New Brunswick

Mount Allison students create new building material from orange peels

Student researchers at Mount Allison University have found an environmentally friendly alternative building material: orange peels.  

Project to make particle board from discarded orange peels gets national attention

Padmapriya Srinivasan is a fourth-year chemistry student at Mount Allison University. (Submitted by Mount Allison University )

A group of student researchers at Mount Allison University have found an environmentally friendly alternative to conventional building materials: orange peels.  

Enviroot is a project run through Enactus, a global community of student researchers and entrepreneurs that was founded by students at the university a few years ago to find sustainable options for commonly needed products. 

Ceiling tiles and building materials such as fibreboard often contain formaldehyde, a colourless, flammable gas. 

"Formaldehyde leaks into the environment and causes a lot of trouble for asthmatic people and over time it can cause other medical conditions," Padmapriya Srinivasan, a fourth-year honours student in chemistry who has volunteered with Enviroot for the last few years, told the CBC's Shift

Srinivasan said the society decided to find an environmentally friendly alternative to the harmful gas and at first thought a component in potato peels could work.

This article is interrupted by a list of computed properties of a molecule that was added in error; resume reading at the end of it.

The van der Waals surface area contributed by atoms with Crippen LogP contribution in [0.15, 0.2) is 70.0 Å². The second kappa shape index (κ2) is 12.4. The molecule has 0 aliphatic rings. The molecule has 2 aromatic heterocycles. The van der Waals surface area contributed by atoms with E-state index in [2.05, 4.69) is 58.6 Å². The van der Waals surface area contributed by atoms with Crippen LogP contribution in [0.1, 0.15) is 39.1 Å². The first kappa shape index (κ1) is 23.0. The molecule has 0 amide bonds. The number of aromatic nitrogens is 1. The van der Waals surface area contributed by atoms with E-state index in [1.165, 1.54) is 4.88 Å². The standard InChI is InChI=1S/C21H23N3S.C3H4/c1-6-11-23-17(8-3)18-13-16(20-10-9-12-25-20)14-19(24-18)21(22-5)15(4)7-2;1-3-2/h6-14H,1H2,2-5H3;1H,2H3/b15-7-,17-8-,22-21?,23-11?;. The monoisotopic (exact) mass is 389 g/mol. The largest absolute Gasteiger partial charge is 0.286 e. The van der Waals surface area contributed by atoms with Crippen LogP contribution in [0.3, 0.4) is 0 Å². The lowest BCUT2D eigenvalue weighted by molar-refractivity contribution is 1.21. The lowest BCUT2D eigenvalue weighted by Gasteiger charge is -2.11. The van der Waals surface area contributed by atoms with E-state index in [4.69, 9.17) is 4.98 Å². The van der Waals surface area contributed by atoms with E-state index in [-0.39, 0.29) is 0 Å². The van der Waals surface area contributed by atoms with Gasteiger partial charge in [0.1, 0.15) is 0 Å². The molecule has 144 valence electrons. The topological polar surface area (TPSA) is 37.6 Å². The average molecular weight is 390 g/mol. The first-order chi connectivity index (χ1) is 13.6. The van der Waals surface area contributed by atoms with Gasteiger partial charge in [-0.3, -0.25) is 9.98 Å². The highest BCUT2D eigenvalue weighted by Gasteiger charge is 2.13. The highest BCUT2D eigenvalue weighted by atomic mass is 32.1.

The society partnered with McCain Foods, which agreed to supply the students with its leftover potato peels for research. 

Srinivasan said that after several tries, the society realized potato peels don't have enough fibre. 

"We were like, 'OK, we need something new, we need something quick, we need something efficient to make this project work'," she said. 

The students realized they drink a lot of orange juice every day, with orange peels going to waste.

I joined Enactus because I wanted to be surrounded by other students who are equally passionate and caring about the environment as I am.-  Padmapriya Srinivasan

Orange peels have much more fibre than potato peels, said Srinivasan.

After research trials and a lot of speed bumps using orange peels discarded from Mount Allison University's dining hall, she said the society was able to create a prototype that resembles a bulletin board.

Srinivasan says the orange-peel particle board can be used to tack pins or sticky notes without falling apart.  

Now the group is gaining recognition on a national scale. Srinivasan was most recently named Project Manager of the Year for her work with Enviroot. 

"I joined Enactus because I wanted to be surrounded by other students who are equally passionate and caring about the environment as I am," she said. 

She said becoming the group's manager was outside her areas of expertise, but it's an important role. 

"I needed to gain the business perspective to actually make this project a success, because ultimately if we want to bring this to the world, we need to consider the economic, the financial and scientific side."   

She said the award allowed the project to move forward because it brought awareness to students who wanted to help.   

The next step is getting a patent for the prototype and finding companies willing to divert their orange peels from landfills to the project, said Srinivasan.

She said the team also needs to expand its production scale across Canada to fulfil the ultimate goal of becoming a self-sustaining company. 

Srinivasan said she will act as the project manager again in the next academic year and hopes the project will become an operating business by the end of her time at Mount Allison so she can pass it on to another student. 

With files from Shift

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